Bad Mickey # 3,647
One Saturday morning in 1944, when I was seven years old, my half-sister took me shopping at Cross Street Market in South Baltimore. By the time we got back out onto South Charles Street, she had the handles of two large cloth bags of fresh meat and vegetables in one hand, and was struggling to control me with the other. I had stopped in my tracks and was looking up at the Garden Theater marquee across the street, testing my new reading skills: “Double Future,” I said. “What’s that?”
“It’s ‘feature,’ not ‘future,'” my sister said. “It means you get two movies for the price of one.” It was common in those days for a country boy my age, new to the big city, to be ignorant in such worldly matters. My family had moved to Baltimore from Virginia the year before so that my father, a carpenter, could find work in the shipyards. “What’s a movie?” I asked. Pulling me along toward Hanover Street and home, my sister explained as best she could. To keep me moving, she promised to take me soon to see my first “moving picture show.”
I can’t remember if my sister kept that promise, but someone must have, because I’ve been going to movies ever since. In subsequent years I saw many shows at that very same Garden Theater. One Saturday morning show at the Garden stands out in my mind. It was 1950 or ’51, I was 13 or 14, and by then, of course, I had been allowed to attend movies alone for some time. I was sitting where I always did, in the very last row with my back against the wall. (I could never understand why many of the kids crowded close to the front of the theater—some so near the screen that they had to look straight up to see the distorted images moving in the light.) The newsreel was on. Pictures of tanks going into combat over hilly terrain; soldiers, their rifles at the ready, running alongside the metal monsters. I don’t remember the exact words, but the narrator was saying something like: “On May 15, U. S. tanks crossed the 38th Parallel and penetrated 13 miles into North Korea.” Music swelled, then died. More pictures, the camera keeping well back from the action, detached. The film showed men being wounded and killed, but from so far away it was oddly glorious and didn’t look to be at all painful.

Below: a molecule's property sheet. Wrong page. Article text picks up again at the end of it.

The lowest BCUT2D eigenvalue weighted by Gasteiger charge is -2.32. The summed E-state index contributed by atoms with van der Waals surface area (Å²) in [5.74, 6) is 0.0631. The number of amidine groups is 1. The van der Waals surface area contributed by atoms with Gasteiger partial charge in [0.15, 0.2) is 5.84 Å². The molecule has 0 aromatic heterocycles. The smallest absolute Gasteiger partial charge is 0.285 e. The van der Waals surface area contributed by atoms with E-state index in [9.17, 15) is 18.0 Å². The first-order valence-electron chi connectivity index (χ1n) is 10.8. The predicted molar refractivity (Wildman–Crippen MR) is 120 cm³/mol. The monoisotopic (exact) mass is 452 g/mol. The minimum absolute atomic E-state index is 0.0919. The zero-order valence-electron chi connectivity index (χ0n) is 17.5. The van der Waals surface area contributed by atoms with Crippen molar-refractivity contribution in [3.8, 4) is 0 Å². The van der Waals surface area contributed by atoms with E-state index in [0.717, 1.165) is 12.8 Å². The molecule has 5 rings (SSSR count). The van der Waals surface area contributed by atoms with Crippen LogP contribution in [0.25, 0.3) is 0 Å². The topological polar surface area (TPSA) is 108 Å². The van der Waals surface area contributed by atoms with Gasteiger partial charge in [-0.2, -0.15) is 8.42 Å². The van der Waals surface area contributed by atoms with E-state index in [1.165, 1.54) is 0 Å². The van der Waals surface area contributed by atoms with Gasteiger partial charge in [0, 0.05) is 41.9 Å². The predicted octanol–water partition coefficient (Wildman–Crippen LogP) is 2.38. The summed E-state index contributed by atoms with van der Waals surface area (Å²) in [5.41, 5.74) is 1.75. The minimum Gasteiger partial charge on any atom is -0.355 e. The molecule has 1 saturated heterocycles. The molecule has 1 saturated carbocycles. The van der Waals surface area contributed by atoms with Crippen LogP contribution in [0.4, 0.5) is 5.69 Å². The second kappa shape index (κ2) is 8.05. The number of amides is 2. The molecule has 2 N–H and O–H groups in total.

I had joined the line in front of the theater at 9 o’clock that morning, and the box office began selling tickets at 10. The newsreel began minutes after I was seated, and we kids were on good behavior during it. But when the Technicolor cartoon flashed on the screen, we let go, responding to the animated antics with hand clapping, screaming and stamping feet. We hooted the villain—Bluto—and cheered the exploits of the hero—Popeye. Some of the kids left their seats and ran up and down the aisles. Spitballs, like fireflies, traced beautiful arcs through the projected light.